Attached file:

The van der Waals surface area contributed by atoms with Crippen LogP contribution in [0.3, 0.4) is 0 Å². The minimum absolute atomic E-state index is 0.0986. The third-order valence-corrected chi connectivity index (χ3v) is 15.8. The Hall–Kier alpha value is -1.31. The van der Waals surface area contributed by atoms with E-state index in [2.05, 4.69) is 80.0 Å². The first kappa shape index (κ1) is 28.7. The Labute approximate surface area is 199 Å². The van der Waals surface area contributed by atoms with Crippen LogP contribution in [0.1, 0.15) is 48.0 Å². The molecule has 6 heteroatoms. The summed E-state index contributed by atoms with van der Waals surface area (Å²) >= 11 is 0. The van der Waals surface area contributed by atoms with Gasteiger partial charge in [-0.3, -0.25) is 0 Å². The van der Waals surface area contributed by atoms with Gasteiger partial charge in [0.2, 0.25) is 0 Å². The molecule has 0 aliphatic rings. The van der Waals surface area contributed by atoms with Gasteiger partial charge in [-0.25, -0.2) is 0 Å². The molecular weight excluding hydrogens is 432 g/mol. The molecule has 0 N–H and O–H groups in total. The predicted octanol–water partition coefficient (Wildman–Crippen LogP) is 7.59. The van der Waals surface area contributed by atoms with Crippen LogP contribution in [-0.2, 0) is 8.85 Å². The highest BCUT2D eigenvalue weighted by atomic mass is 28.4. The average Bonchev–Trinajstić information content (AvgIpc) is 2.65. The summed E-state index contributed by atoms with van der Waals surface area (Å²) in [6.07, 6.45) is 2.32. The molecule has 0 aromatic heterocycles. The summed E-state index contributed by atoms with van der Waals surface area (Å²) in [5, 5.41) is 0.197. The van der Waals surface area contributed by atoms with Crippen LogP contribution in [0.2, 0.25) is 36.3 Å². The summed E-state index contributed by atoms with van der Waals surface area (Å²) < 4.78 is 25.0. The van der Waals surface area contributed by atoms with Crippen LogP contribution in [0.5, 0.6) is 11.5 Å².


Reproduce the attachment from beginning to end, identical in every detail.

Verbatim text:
The van der Waals surface area contributed by atoms with Crippen LogP contribution in [0.3, 0.4) is 0 Å². The minimum absolute atomic E-state index is 0.0986. The third-order valence-corrected chi connectivity index (χ3v) is 15.8. The Hall–Kier alpha value is -1.31. The van der Waals surface area contributed by atoms with E-state index in [2.05, 4.69) is 80.0 Å². The first kappa shape index (κ1) is 28.7. The Labute approximate surface area is 199 Å². The van der Waals surface area contributed by atoms with Crippen LogP contribution in [0.1, 0.15) is 48.0 Å². The molecule has 6 heteroatoms. The summed E-state index contributed by atoms with van der Waals surface area (Å²) >= 11 is 0. The van der Waals surface area contributed by atoms with Gasteiger partial charge in [-0.3, -0.25) is 0 Å². The van der Waals surface area contributed by atoms with Gasteiger partial charge in [0.2, 0.25) is 0 Å². The molecule has 0 aliphatic rings. The van der Waals surface area contributed by atoms with Gasteiger partial charge in [-0.25, -0.2) is 0 Å². The molecular weight excluding hydrogens is 432 g/mol. The molecule has 0 N–H and O–H groups in total. The predicted octanol–water partition coefficient (Wildman–Crippen LogP) is 7.59. The van der Waals surface area contributed by atoms with Crippen LogP contribution in [-0.2, 0) is 8.85 Å². The highest BCUT2D eigenvalue weighted by atomic mass is 28.4. The average Bonchev–Trinajstić information content (AvgIpc) is 2.65. The summed E-state index contributed by atoms with van der Waals surface area (Å²) in [6.07, 6.45) is 2.32. The molecule has 0 aromatic heterocycles. The summed E-state index contributed by atoms with van der Waals surface area (Å²) in [5, 5.41) is 0.197. The van der Waals surface area contributed by atoms with Crippen LogP contribution in [0.2, 0.25) is 36.3 Å². The summed E-state index contributed by atoms with van der Waals surface area (Å²) < 4.78 is 25.0. The van der Waals surface area contributed by atoms with Crippen LogP contribution in [0.5, 0.6) is 11.5 Å².